Monday, September 01, 2008

Eulogy

I first met M. when I was in junior high school. We began by studying geometry together and ended up best friends. That was thirty years ago, and although there have been times when we’ve been closer and times when we’ve been farther apart, we’ve pretty much stayed best friends. And from the time I first met M., I’ve known her parents.

One of the things that so closely bonded M. and I from day one was our parallel family dysfunction. My father is an alcoholic; her mother is an alcoholic. My mother served as an oasis of sanity and unconditional love in the chaos that swirled throughout our house; M.’s father was her oasis. Very quickly I came to love her father dearly. For the person that he was, and for the person he was that my father wasn’t.

M.’s dad was quiet, a private person. But there’s a reason the saying “still waters run deep” has become a cliché – it’s so often true. M.’s dad was like that. He might not say much, but he didn’t miss a trick. If you didn’t pay attention, you might miss one of his dry remarks – and that would be a shame because he was clever and funny. After a while I noticed that when M.’s dad spoke, the savvy people in the room would immediately shut up and listen to what he had to say. If you could get him to tell a story, you’d probably end up wiping tears of laughter from your face.

M.’s dad didn’t have a fancy childhood. He worked hard all his life, but in a matter of fact way, asking for no pity and expecting no accolades. He gave his kids a better life than he had and was proud of that. He saw his son and daughter go to college, not just go to college but excel there, and go on to have satisfying careers and comfortable lives. That meant a lot to him. He saw his two children get married to loving spouses, and welcomed three grandchildren and three granddogs into his life. I’m sure they were the light of his life. I’m sure it made it easier for him to leave this life knowing that his children grew up to be such impressive people: hardworking, responsible, family-focused, able to appreciate the small joys of life as well as the large, full of humor and irony – all the traits that I saw in him.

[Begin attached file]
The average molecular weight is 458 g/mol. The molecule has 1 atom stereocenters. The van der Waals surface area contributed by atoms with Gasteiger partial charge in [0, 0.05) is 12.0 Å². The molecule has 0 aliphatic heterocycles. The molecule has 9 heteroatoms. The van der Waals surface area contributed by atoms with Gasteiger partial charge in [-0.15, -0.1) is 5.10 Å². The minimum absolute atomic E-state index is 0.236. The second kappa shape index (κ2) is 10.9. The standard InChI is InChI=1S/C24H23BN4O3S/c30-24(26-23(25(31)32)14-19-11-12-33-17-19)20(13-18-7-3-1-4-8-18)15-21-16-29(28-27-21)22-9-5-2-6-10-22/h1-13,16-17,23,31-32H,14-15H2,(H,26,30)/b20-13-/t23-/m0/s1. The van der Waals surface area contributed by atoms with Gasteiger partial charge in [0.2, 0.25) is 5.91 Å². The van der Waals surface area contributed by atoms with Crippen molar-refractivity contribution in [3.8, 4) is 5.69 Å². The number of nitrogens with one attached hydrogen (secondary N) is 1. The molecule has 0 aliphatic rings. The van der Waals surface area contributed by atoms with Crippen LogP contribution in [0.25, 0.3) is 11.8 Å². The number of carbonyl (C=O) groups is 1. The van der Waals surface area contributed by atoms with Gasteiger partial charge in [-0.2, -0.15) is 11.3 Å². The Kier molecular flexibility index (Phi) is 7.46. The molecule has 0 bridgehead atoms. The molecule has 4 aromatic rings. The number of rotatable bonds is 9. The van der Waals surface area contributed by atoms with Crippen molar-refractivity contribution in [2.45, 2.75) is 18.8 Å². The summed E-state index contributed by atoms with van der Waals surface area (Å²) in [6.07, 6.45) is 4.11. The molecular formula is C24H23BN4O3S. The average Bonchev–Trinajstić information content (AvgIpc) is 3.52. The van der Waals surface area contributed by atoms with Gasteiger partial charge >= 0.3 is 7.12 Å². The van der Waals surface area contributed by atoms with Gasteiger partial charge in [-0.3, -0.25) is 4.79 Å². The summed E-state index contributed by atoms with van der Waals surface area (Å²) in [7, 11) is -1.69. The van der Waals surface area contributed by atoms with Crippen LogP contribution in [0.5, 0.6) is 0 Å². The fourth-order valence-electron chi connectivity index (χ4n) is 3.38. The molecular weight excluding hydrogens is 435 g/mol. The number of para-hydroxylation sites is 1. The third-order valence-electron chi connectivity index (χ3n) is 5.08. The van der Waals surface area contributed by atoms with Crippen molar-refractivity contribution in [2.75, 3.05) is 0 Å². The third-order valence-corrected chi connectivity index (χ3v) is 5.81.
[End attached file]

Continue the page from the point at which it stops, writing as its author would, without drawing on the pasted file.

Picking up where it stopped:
You may recall a few months ago, when I made a pair of Notre Dame-themed bed socks for Molly’s dad. He was a passionate Notre Dame supporter and felt a great attachment to his Irish roots. (I’ll never forget the time, about 15 years ago, when I had fallen asleep on the couch watching TV, and the phone rang, and I picked it up, and it was M’s dad, singing the Notre Dame fight song because Notre Dame had just beaten Michigan – my alma mater – in football.) M’s dad was a Fighting Irishman to the end: roots firmly planted in the soil, hardworking, spiritual, equally appreciative of the joy and the pain in life, stubbornly refusing to die except on his own terms.

I loved him and I mourn him.

11 comments:

meezermeowmy said...

Passings are hard - I'm so sorry. What a lovely tribute.

Liz K. said...

My sympathies, friend.

puffthemagicrabbit said...

That was so beautiful. Everything he instilled in his children will get them through this, and you, too. I'm very glad you had him in your life. And I'm so sorry he's gone.

Bridget said...

I'm sorry for your loss. But how lucky that you had him in your life. People don't have to be blood relations to be loved as such.

the hanged man said...

Beautiful eulogy, Carol.

I did not know Mr. M. as well as you did, but everything you wrote rings true. I have a great deal of respect for his quiet dignity in the face of what must not have always been an easy life. I know his health was quite bad at the end - may he now rest in peace.

Ann said...

Thank you so much for sharing this tribute. What a wonderful man. My deepest sympathy.

Emma in France said...

That was so beautiful. It sounds to me that he was also your Dad too because our Dads aren't always our fathers. It's wonderful that you had someone like that to show you what a Dad could be.

travellersyarn said...

You have written a beautiful tribute. I am glad that you had a man in your life to demonstrate the good that can be done by a father.

Carol said...

My sympathies for losing such a wonderful man. How lovely that he was a part of your life.

Emily said...

My sympathies. It sounds like you were blessed to have known him.

Franklin said...

I wish you and the whole family every comfort, dear lady. This is a beautiful tribute - he was obviously a wonderful man and the loss is great.

xoxo
Franklin